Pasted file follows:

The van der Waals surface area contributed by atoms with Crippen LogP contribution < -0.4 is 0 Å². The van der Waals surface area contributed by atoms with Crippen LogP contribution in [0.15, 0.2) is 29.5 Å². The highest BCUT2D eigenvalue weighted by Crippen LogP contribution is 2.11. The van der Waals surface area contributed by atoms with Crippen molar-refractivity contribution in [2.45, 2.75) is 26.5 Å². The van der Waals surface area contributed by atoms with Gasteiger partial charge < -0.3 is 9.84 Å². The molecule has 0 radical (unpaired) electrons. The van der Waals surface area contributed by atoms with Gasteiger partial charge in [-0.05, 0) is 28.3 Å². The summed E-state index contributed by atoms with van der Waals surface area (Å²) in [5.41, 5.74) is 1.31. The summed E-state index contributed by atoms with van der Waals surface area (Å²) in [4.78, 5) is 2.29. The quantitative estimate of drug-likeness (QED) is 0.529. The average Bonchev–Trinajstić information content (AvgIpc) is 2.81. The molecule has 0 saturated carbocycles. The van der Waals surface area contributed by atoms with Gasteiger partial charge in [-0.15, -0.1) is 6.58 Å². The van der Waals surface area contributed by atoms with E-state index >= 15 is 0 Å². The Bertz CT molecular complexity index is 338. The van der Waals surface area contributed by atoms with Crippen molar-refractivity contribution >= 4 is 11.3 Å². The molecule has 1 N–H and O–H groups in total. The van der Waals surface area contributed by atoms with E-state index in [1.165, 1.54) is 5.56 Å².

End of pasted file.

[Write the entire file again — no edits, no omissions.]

The van der Waals surface area contributed by atoms with Crippen LogP contribution < -0.4 is 0 Å². The van der Waals surface area contributed by atoms with Crippen LogP contribution in [0.15, 0.2) is 29.5 Å². The highest BCUT2D eigenvalue weighted by Crippen LogP contribution is 2.11. The van der Waals surface area contributed by atoms with Crippen molar-refractivity contribution in [2.45, 2.75) is 26.5 Å². The van der Waals surface area contributed by atoms with Gasteiger partial charge < -0.3 is 9.84 Å². The molecule has 0 radical (unpaired) electrons. The van der Waals surface area contributed by atoms with Gasteiger partial charge in [-0.05, 0) is 28.3 Å². The summed E-state index contributed by atoms with van der Waals surface area (Å²) in [5.41, 5.74) is 1.31. The summed E-state index contributed by atoms with van der Waals surface area (Å²) in [4.78, 5) is 2.29. The quantitative estimate of drug-likeness (QED) is 0.529. The average Bonchev–Trinajstić information content (AvgIpc) is 2.81. The molecule has 0 saturated carbocycles. The van der Waals surface area contributed by atoms with Gasteiger partial charge in [-0.15, -0.1) is 6.58 Å². The van der Waals surface area contributed by atoms with E-state index >= 15 is 0 Å². The Bertz CT molecular complexity index is 338. The van der Waals surface area contributed by atoms with Crippen molar-refractivity contribution >= 4 is 11.3 Å². The molecule has 1 N–H and O–H groups in total. The van der Waals surface area contributed by atoms with E-state index in [1.165, 1.54) is 5.56 Å².